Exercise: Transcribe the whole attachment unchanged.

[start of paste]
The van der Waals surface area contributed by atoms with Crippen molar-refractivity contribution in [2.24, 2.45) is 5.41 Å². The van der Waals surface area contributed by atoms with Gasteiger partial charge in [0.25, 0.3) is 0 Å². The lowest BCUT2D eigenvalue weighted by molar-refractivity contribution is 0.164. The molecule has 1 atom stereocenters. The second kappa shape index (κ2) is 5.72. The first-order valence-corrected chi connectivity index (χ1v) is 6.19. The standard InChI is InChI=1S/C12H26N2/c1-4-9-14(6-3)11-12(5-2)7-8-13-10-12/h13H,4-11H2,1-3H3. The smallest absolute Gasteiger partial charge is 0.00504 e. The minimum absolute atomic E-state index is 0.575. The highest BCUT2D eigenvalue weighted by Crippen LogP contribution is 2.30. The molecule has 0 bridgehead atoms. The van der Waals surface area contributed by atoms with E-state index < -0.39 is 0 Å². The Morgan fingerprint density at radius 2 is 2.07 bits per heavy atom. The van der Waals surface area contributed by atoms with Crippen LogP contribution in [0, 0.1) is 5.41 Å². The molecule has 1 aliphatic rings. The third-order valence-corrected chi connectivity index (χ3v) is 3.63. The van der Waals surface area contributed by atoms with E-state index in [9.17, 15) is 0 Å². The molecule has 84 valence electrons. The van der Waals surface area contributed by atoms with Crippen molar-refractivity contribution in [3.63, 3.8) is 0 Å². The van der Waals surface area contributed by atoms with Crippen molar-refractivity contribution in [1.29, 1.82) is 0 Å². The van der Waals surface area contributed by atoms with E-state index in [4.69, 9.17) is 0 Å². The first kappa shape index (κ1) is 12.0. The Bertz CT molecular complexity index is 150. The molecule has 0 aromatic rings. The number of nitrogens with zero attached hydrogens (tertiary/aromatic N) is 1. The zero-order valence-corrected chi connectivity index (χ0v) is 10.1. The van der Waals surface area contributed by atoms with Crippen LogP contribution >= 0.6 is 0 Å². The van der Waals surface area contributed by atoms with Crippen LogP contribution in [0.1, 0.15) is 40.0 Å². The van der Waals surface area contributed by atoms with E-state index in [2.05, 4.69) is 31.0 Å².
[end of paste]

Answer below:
The van der Waals surface area contributed by atoms with Crippen molar-refractivity contribution in [2.24, 2.45) is 5.41 Å². The van der Waals surface area contributed by atoms with Gasteiger partial charge in [0.25, 0.3) is 0 Å². The lowest BCUT2D eigenvalue weighted by molar-refractivity contribution is 0.164. The molecule has 1 atom stereocenters. The second kappa shape index (κ2) is 5.72. The first-order valence-corrected chi connectivity index (χ1v) is 6.19. The standard InChI is InChI=1S/C12H26N2/c1-4-9-14(6-3)11-12(5-2)7-8-13-10-12/h13H,4-11H2,1-3H3. The smallest absolute Gasteiger partial charge is 0.00504 e. The minimum absolute atomic E-state index is 0.575. The highest BCUT2D eigenvalue weighted by Crippen LogP contribution is 2.30. The molecule has 0 bridgehead atoms. The van der Waals surface area contributed by atoms with E-state index < -0.39 is 0 Å². The Morgan fingerprint density at radius 2 is 2.07 bits per heavy atom. The van der Waals surface area contributed by atoms with Crippen LogP contribution in [0, 0.1) is 5.41 Å². The molecule has 1 aliphatic rings. The third-order valence-corrected chi connectivity index (χ3v) is 3.63. The van der Waals surface area contributed by atoms with E-state index in [9.17, 15) is 0 Å². The molecule has 84 valence electrons. The van der Waals surface area contributed by atoms with Crippen molar-refractivity contribution in [3.63, 3.8) is 0 Å². The van der Waals surface area contributed by atoms with Crippen molar-refractivity contribution in [1.29, 1.82) is 0 Å². The van der Waals surface area contributed by atoms with E-state index in [4.69, 9.17) is 0 Å². The first kappa shape index (κ1) is 12.0. The Bertz CT molecular complexity index is 150. The molecule has 0 aromatic rings. The number of nitrogens with zero attached hydrogens (tertiary/aromatic N) is 1. The zero-order valence-corrected chi connectivity index (χ0v) is 10.1. The van der Waals surface area contributed by atoms with Crippen LogP contribution >= 0.6 is 0 Å². The van der Waals surface area contributed by atoms with Crippen LogP contribution in [0.1, 0.15) is 40.0 Å². The van der Waals surface area contributed by atoms with E-state index in [2.05, 4.69) is 31.0 Å².